Edelstein continues from his preamble to his review of Scott Pilgrim, which he also doesn’t like very much. And he brings up (what I can assume, since I have yet to see the moive, are) valid points about the film. That’s his job. He knows movies.

But then he feels the need to close with the following:

I find something unsatisfying about even thrilling stylized comic book movies. You don't see the world through new eyes; you escape into a childish and hermetically-sealed version of the past. You might get more from hiding under covers reading comics.

Hulk mad.

And it's that "hermetically sealed" line that really gets under my skin.

For the most part, the comics community is incredibly accepting, passionate, and loyal. Fans go to conventions dressed like who-knows-what, and they go to have fun in a judgment free zone. The opposite of "sealed."

And "childish"? Comics shops are havens of creativity--many of today’s best writers, directors, and actors come from a childhood or an adulthood of reading comic books. Comics work has inspired and directly influenced countless films, and novels, and peices of art.

But back to "Hermetically sealed." First off, it’s not hyphenated, because it ends in "-ly." Secondly, shut up. Just shut up. Get off your pedestal, and relax. Comics are fun. Graphic novels are fun. And the people that read them get enjoyment from them.

Plain and simple. Over and out.

Sure, there are those that take fandoms too far, but I’m also pretty sure that extends into film. Star Wars, anyone? Most fans are mild mannered and pleasant and utterly, boringly normal. Some aren’t. As long as they’re not hurting anyone else, who cares?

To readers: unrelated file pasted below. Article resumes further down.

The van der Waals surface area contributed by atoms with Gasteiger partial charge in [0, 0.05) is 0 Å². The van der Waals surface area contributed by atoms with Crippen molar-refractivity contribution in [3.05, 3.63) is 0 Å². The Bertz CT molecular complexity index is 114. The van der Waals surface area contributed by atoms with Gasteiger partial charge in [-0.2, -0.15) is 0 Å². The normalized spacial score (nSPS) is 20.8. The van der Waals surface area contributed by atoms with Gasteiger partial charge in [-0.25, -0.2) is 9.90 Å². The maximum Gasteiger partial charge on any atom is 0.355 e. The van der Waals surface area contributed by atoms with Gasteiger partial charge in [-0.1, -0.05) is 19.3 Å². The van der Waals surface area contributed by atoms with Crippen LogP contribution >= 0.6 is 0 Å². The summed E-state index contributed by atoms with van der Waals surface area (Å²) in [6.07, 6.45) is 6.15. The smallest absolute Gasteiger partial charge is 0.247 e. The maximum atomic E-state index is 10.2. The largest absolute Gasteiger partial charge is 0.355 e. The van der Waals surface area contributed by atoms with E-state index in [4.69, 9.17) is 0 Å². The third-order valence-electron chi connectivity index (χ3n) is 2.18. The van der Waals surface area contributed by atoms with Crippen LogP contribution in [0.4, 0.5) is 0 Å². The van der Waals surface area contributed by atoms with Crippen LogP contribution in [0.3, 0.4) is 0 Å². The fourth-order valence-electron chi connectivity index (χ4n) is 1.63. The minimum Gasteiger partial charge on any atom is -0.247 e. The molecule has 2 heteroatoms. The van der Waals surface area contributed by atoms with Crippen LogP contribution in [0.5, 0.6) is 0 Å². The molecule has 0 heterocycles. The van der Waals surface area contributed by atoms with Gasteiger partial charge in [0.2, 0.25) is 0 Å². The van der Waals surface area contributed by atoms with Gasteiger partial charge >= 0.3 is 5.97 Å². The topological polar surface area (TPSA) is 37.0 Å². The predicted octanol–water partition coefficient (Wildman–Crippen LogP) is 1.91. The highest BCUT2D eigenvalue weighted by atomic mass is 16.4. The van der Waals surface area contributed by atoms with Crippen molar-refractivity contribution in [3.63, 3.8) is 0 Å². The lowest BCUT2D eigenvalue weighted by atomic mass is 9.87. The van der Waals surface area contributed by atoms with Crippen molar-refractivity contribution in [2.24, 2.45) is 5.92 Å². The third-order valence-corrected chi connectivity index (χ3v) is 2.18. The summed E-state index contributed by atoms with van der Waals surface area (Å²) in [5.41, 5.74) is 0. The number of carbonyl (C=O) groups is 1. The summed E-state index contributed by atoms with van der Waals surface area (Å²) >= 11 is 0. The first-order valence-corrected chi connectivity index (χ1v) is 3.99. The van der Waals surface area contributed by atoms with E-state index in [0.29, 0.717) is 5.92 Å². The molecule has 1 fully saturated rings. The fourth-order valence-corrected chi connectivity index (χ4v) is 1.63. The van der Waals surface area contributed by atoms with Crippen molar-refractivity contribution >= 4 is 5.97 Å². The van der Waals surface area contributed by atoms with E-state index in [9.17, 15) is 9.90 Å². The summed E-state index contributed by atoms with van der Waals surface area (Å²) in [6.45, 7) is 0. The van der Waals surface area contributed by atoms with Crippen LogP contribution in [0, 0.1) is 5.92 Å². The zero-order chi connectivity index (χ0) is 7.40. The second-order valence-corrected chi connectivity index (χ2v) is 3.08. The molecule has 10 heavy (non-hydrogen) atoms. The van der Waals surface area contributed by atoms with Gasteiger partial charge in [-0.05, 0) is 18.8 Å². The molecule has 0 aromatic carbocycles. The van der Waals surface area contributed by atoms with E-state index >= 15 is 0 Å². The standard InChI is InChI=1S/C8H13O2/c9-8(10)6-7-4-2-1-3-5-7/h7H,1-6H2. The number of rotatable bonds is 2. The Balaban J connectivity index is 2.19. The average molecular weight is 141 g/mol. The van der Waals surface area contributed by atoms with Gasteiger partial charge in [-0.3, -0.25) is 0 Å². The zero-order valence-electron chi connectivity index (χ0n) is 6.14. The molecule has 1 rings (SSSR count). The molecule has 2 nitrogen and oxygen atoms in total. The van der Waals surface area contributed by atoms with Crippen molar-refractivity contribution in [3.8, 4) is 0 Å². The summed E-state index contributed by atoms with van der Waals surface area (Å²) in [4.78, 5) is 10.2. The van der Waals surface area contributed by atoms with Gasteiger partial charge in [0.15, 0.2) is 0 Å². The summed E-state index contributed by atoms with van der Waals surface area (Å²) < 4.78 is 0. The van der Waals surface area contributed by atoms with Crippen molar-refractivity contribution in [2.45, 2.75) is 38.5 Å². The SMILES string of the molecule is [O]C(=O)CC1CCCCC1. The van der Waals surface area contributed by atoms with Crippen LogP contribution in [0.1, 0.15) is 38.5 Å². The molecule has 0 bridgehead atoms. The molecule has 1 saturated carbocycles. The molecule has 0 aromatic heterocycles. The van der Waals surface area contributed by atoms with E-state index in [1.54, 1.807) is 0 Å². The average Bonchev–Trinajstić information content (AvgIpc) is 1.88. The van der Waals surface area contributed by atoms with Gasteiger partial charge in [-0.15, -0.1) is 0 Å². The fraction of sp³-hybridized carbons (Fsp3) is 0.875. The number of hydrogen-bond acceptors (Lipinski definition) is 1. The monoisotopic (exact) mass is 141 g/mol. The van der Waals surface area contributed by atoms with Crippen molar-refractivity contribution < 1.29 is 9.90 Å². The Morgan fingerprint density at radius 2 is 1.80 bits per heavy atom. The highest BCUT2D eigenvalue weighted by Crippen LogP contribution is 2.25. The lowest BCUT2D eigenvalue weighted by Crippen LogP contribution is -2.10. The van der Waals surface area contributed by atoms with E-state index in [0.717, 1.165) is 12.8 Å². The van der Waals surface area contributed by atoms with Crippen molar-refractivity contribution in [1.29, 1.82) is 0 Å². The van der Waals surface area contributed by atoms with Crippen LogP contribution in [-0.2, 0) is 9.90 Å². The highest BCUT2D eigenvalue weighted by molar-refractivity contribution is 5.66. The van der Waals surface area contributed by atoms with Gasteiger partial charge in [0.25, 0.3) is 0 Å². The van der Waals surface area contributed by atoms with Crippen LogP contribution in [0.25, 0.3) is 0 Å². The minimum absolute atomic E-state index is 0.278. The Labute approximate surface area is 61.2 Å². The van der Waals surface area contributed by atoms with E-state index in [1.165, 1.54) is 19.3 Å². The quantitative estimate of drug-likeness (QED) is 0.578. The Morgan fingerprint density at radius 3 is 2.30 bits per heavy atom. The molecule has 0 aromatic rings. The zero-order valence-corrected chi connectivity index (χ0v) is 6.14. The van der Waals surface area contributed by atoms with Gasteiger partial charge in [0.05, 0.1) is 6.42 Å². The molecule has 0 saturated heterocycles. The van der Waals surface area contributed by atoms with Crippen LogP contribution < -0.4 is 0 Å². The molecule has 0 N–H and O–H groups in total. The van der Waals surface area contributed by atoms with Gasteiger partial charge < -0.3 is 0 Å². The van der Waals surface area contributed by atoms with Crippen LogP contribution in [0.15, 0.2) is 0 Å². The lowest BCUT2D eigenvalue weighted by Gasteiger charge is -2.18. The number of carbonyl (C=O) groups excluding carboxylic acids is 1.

Sorry. Tangent. Back to the film critic.

Mr. Edelstein’s job is to review films. He should do that; he’s quite good at it. But to go out of his way to bash comics in general in a review of a comic film? Unnecessary, and quite frankly, infuriating.

And with all of the wonderful, beautiful work being done in comics today--and I mean comics, as in superheroes and way, way beyond--the comments ring false. And old. And kind of mean.

Maybe Mr. Edelstein should have gotten more from hiding under covers reading comics.

-- -- --

You can read the whole review right here. And, in case you're wondering, he didn't like The Dark Knight, either.


A Philosophical Nerd said...

I have a lot of history with comic books, myself, though I've bought very few of them. My experience with them has be vicariously through my friends. Really the only comics I've bought have been comics based on science fiction franchises I enjoy (e.g. Star Trek and Sliders).

That being said, the comic book movies I have seen have been, for the most part, great. But that's taking it on its own merits; I'm sure that fans of the comics the movie is based on might not enjoy it as much as I do because comic fans also tend to be pretty sensitive about changes being made in the movie adaptation.

Of course, I say that as a huge Star Trek fan, and Trekkies are also known for their obsession with keeping the status quo the same.

Mr. Edelstein should leave comic book movies alone (since he's apparently ignorant about comic books anyway) and turn his attentions to other Hollywood abominations, such as the countless reboots and remakes they are focusing on due to their lack of creativity.

AJG said...

I was hesitant to write the post, because I didn't want to seem like I was attacking Mr. Edelstein (not that he'd ever read the blog, of course).

As I was saying to Nathaniel yesterday, his review just got under my skin.

It was the typical, easy trope of the socially inept comic fan. By now, you'd think we've shed that image, but I guess not.

And I couldn't agree with you more--all we have now are remakes and old properties. Nothing new. That's the machine he should be raging against.